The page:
I do feel that Singapore GPs/FM are less skilled compared to our overseas counterpart, mainly due to the geography and structure of our healthcare landscape. (disclaimer: I am a local grad, currently FM resident, that has never been trained overseas.)
.
The Biggest reasons for this in my opinion is the ease of accessibility to tertiary care in the local context
- For e.g
> which GP in Singapore will deliver a baby when the tertiary obstetric centers (NUH/KKH) are at most 30 min away
> even for simple surgical procedures like abscess/removal of lumps, most GPs dont do it (I know some do, but most, esp those in OPS dont and simply refer them on)
> I mean we are all taught how to perform delivery (of babies) and I&D during residency training, but if you don't practice it, you will become deskilled eventually.
.
- There is also a tendency to over refer patients.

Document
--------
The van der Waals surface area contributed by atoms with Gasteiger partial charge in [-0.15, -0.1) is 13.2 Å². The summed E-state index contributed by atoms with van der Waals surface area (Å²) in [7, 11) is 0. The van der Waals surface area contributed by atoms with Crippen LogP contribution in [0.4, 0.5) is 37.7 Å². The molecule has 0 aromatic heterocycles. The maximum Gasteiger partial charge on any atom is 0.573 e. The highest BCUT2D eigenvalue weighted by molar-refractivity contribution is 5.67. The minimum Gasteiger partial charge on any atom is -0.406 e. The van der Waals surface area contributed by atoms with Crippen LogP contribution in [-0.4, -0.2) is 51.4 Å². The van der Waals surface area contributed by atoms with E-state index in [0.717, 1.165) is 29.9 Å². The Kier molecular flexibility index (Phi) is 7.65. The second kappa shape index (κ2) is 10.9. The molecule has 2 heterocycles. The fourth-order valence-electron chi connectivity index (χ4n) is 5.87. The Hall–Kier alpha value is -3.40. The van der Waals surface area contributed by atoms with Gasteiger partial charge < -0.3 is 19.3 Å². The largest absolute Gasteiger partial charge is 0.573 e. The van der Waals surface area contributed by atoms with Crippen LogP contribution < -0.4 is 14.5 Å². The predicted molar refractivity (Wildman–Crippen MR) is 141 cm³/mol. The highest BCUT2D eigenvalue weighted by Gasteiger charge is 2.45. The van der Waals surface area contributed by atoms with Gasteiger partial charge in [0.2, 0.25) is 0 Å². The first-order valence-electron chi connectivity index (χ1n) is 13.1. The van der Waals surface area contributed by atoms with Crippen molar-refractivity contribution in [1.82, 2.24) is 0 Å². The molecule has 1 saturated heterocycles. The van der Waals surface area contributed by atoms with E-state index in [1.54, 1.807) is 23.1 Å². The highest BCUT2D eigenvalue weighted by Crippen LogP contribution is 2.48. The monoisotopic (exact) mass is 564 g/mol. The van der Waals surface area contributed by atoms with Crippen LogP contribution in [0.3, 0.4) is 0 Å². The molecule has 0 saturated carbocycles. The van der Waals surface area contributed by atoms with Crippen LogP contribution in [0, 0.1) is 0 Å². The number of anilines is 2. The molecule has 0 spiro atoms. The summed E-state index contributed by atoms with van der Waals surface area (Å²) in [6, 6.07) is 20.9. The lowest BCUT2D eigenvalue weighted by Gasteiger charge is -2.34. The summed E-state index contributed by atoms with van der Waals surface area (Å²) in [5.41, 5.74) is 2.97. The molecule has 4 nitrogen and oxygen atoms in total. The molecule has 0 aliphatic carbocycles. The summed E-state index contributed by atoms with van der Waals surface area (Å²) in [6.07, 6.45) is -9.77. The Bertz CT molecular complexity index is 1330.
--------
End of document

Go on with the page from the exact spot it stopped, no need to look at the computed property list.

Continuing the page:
I mean when I was running clinics during my rotations in ortho, ED, I do encounter many referrals which are inappropriate in my opinion
- For e.g referring asymptomatic patients with BP of 170-180 systolic or BSL of 18 (when it is measured post prandial) to ED
- Referring patients with mild OA knees/2 week history of back pain (with no radiculopathy) to Ortho (Hip/knee and spine respectively)
.
Of course there are also other reasons in play such as
- the nature of our patients in general (most of them do tend to prefer consulting specialists/hospital based care)
- the structure of our healthcare funding system
> most people prefers inpatient care as they can utilize their medisave. (There is a cap on medisave use for outpatient care)
.

I dont think our residency program is bad, but I do feel that there is a limit to what GPs can do in singapore.
I personally dream to practice FM in a different country (preferably in rural town) but unfortunately impossible nowadays due to covid situation
Big part is patient expectation. In SG patients see no up FM. All want specialist. That's the real problem.

Anyone know of any SG dr trained in SG first then moved abroad to work permanently? Not HMDP. But actually go abroad and get licenced there and stayed there?